Perhaps the young may find the film's crude candour a relief. Their elders, if not bored stiff might take it as yet another salutary warning of what their children may grow into if brought up without discipline, manners or morals. For the rest of us, the movie is the more disappointing for being directed by Bruce Beresford. It makes us wonder how the acclaimed Australian talent of the Barry Mackenzie pictures, "Don's Party", the delightful 'The Getting of Wisdom", the brilliant "Breaker Morant" could turn out anything so banal. The only relief is Don McAlpine's fine photography of exciting Australian beaches and surfing.
Even in the silly seasonal abyss, the experienced filmgoer has his own defences. Revivals have been made fashionable by Television and now video. The wise exhibitor uses the silly season to dig up attractions like the annual seasons of great comics. I have already mentioned and recommended some of this year's Keaton and Tati revivals. The Keaton Festival of lovingly recreated masterpieces, this year includes "Sherlock Junior" and "The Love Meet"and is movimg from the Barbican.
Tati's rapturous Jour de Fete and Mon Oncle have got to the Everyman,. Hampstead, and to the Times Centa, Baker Street. Chaplin's ' The Great Dictator still runs, at the Gate, Bloomsbury, enjoying the experiment of reducing all seats to 99p. Other titles I notice to help you weather the silly season by shopping around are Coalminer's Daughter, Mary Poppins, Cousin, Cousine. Finally three British films whose success in America, was lately credited with a big boost to our tourist industry can still be seen in London. The French Lieutenant's Woman, said to have packed Lyme Regis with American visitors is around again. The Prince Charles, where so often smart "X" pictures show, has put on perhaps the most inspired double bill, coupling Chariots of Fire with Gregory's Girl two "A" films (both could just as well be "U") which have done Britain proud. No need to be bored this silly season.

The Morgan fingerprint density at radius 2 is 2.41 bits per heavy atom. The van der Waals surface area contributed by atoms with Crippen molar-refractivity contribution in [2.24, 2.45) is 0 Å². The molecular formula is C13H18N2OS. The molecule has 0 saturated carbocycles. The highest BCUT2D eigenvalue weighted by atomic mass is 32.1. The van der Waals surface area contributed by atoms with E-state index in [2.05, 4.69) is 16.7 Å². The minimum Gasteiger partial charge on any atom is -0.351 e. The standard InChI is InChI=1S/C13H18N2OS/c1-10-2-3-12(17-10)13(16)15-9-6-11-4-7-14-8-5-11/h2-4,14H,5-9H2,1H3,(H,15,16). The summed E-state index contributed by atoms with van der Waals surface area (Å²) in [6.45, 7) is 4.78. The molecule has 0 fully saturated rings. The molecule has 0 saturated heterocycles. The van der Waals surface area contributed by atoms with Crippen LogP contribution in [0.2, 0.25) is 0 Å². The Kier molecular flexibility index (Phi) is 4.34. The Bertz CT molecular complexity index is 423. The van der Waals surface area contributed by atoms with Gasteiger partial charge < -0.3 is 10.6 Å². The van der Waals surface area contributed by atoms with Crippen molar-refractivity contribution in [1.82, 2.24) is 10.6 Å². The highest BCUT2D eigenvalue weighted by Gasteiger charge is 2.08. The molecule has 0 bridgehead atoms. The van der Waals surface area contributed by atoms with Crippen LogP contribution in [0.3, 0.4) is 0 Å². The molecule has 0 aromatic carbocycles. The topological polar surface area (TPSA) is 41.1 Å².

There's another bonus too. I've already reviewed and recommended Herzog's Fitzcarraldo. The bonus is Burden of Dretims ("AA" Paris Pullman) Lee Blank's film about Herzog's making of the enthralling Fitzcarraldo.
Much of the story of the mishaps and adventures which befell and held up themaking of the great film is already known. The real interest is Herzog's own contribution, spoken straight at the camera and declaring his views of his own obsession in making the film, and the way both he and the film's hero thought the whole extraordinary enterprise of having mountains to take grand opera to the Indians across the Amazon worth the prodigious effort. It's another opportunity to see Herzog and his stars, Klaus Kinski and Claudia Cardinale, and it always seems to me worth while to see one of the cinema's rare serious artists talk about his work.
Fitzcarraldo itself runs three hours, and its companion Burden of Dreams for an hour and thirty-five minutes. They are both worth the time spent making and watching them. Soon after this brief pause for the silly season we shall be launched on the next wave of aliens and things from other worlds.